Meal 1: Pancakes with strawberries on top. (cost per 2 people) $3.95

1/2 package of strawberries: $1.25

Bisquick shake and pour pancake mix: its a little more per pancake, but its sooo easy.  Makes enough pancakes for 4 portions this size.  Stores for a week.  $2.50

Syrup: maybe .20 worth of syrup?  That’s hard to estimate…

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Lunch: Toasted Turkey, bacon and cheese sandwich with side salad. $3.65

Turkey: 1.00

Cheese: .40

1/2 bag salad: $1.25

Bacon: $1 (on salad and sandwhich)

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Dinner: Grilled Chicken thighs, corn, and a side salad (Cost $5.00)

Chicken Thighs: .88/lb..so at the most $2

Corn: 6/$1  so .40

Other half of the salad from lunch: $1.25

Raspberry vinagarette: .10

Other half of Strawberries: $1.25

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Flying, connections, weather, and the total breakdown of all customer service

Maybe I’m spoiled from the years of business travel, but I prefer direct flights. If I’m going to fly, I want to get there fast.

Mary, on the other hand, prefers cheap flights. She doesn’t care how many connections we have to make as long as it is cheap.

For our trip to Port St. Joe, we found cheap flights on American Airlines from Houston to Tallahassee via Dallas. I’ll admit, they were a bargain. Stress free mass transportation without the hassle of driving, right?

Not exactly.

We had to leave the house at 5 a.m. for the hour-long drive to the airport to make our flight at 8 a.m. Mary had booked us seats together, but when we checked in, we were in different rows. However, American Airlines offered to move Mary back into her original seat beside me for only $28.50. Then they charged her another $25 to check a bag.

We made it to Dallas by 9:30 a.m. Our flights were being handled by American Eagle, a regional carrier, and I think Oscar the Grouch might have been their hospitality trainer, but at least we were on time, and we still had high spirits in Dallas while we sat around all morning waiting for our connection.

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We finally made it into Tallahassee by 4:30 p.m. and picked up our rental car for the two-hour drive to Port St. Joe. We pulled into the rental house, just after 6:30 p.m.

At this point our total Thursday travel time was 13.5 hours. We had also paid $150 each for the flights there and the rental car was going to be $200 for the weekend plus gas.

Total drive time from Houston to Port St. Joe is 10 hours, and it would have cost us about $75 in gas.

I kept trying to convince myself that we had avoided all the traffic jams, road construction and crazy drivers, but by the end of the day I was thinking that maybe those cheap tickets weren’t such a good deal.

Then it came time to fly home on Sunday. The weather in Florida was great. The weather in Houston was great. Unfortunately, the weather in Dallas was terrible. They were having thunderstorms and tornadoes all afternoon.

After making the two-hour drive from Port St. Joe to Tallahassee we arrived at the airport by 1:30 p.m. for our 4:15 p.m. flight and attempted to check-in. Due to flight delays the automated kiosks wouldn’t issue boarding passes. We got in line. While still standing in line to check-in at 2 p.m., it was announced that all flights to Dallas were canceled. While still standing in line to change our ticket at 2:30 p.m. an announcement was made to call the American Airlines 1-800 number to change our tickets over the phone. Upon calling this number we were greeted by an automated message that said, “We are currently experiencing high call volume, please try your call again later,” which was followed by a click as it hung up on us. We continued calling periodically as we waited in line for the next hour and never got through. When we finally hit the ticket counter at 3:30 p.m., American Airlines had nothing to offer us and no way to get us home before Tuesday at midnight.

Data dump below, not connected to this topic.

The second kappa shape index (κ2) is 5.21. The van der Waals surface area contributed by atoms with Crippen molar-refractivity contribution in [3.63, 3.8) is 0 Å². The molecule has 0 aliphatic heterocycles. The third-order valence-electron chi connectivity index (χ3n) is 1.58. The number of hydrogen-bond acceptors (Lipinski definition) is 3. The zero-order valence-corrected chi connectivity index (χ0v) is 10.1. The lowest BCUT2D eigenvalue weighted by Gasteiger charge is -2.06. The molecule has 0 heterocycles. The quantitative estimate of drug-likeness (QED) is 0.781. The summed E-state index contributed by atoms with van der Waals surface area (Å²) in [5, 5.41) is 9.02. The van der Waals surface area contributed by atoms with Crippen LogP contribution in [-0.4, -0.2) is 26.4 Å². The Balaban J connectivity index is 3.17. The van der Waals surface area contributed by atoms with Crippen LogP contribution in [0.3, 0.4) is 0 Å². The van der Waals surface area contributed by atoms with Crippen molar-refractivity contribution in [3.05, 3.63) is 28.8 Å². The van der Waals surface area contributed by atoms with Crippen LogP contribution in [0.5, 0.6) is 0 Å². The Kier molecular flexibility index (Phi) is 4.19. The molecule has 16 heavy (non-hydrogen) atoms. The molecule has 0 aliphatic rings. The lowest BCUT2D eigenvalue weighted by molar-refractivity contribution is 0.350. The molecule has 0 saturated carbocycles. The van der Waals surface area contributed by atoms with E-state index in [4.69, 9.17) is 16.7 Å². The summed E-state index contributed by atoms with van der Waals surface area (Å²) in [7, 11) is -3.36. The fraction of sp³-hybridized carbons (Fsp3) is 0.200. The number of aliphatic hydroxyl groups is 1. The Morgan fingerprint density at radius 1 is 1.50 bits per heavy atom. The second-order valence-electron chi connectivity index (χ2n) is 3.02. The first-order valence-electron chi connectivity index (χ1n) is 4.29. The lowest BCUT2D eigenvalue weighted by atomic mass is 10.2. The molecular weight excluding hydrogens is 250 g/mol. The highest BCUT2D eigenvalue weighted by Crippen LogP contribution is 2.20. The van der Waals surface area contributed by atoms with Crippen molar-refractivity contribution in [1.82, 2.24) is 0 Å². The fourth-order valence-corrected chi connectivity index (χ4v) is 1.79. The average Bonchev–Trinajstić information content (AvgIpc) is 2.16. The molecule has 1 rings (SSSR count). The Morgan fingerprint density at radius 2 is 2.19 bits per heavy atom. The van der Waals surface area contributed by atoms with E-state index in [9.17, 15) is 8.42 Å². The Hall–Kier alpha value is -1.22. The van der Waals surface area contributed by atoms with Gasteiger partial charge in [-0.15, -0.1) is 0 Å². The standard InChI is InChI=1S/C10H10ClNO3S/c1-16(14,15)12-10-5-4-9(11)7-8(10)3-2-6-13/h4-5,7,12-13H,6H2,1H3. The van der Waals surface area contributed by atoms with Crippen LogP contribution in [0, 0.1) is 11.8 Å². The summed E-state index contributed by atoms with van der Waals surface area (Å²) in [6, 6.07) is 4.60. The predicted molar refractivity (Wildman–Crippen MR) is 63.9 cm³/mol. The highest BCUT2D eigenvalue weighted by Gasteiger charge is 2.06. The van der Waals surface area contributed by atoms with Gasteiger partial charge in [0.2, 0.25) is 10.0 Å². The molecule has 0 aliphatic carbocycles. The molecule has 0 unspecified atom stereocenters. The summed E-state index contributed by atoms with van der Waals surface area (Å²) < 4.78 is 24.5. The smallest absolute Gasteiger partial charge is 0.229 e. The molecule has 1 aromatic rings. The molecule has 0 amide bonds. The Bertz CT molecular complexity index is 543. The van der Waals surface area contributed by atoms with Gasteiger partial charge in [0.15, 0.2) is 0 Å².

Needless to say, we decided to just have them issue a refund for the return flights and headed back to the car rental desk.

Since we had just turned in a car with Budget, we decided to rent from Budget again. We told the lady at the desk we’d be driving the car back to Houston Hobby Airport. She said that she could give us the Mother’s Day Special on an economy car, and it would only be $89. That sounded expensive for a small car but great for the distance to Houston, so we carried our suitcases down to a VW Jetta and headed out.

The Jetta left a lot to be desired. For one thing, the brakes felt kind of funny. The pedal would nearly hit the floor before the car started stopping. Then we found the cigarette lighters were dead, so we couldn’t charge our phones. However, at this point it was already past 4 p.m., and we just wanted to get home. Going back to the airport to complain wasn’t an option.

Mary drove us through Florida, Alabama and Mississippi before we finally crossed into Louisiana and stopped for gas and food.

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Then I did the second stretch across Louisiana and back to Houston. We finally rolled into bed about 3 a.m.

Monday Mary went to work, and I had planned to take the morning off and recharge, but by 7:45 the phone was ringing with office issues. I got up and dealt with those, then headed to Hobby Airport to return the rental car.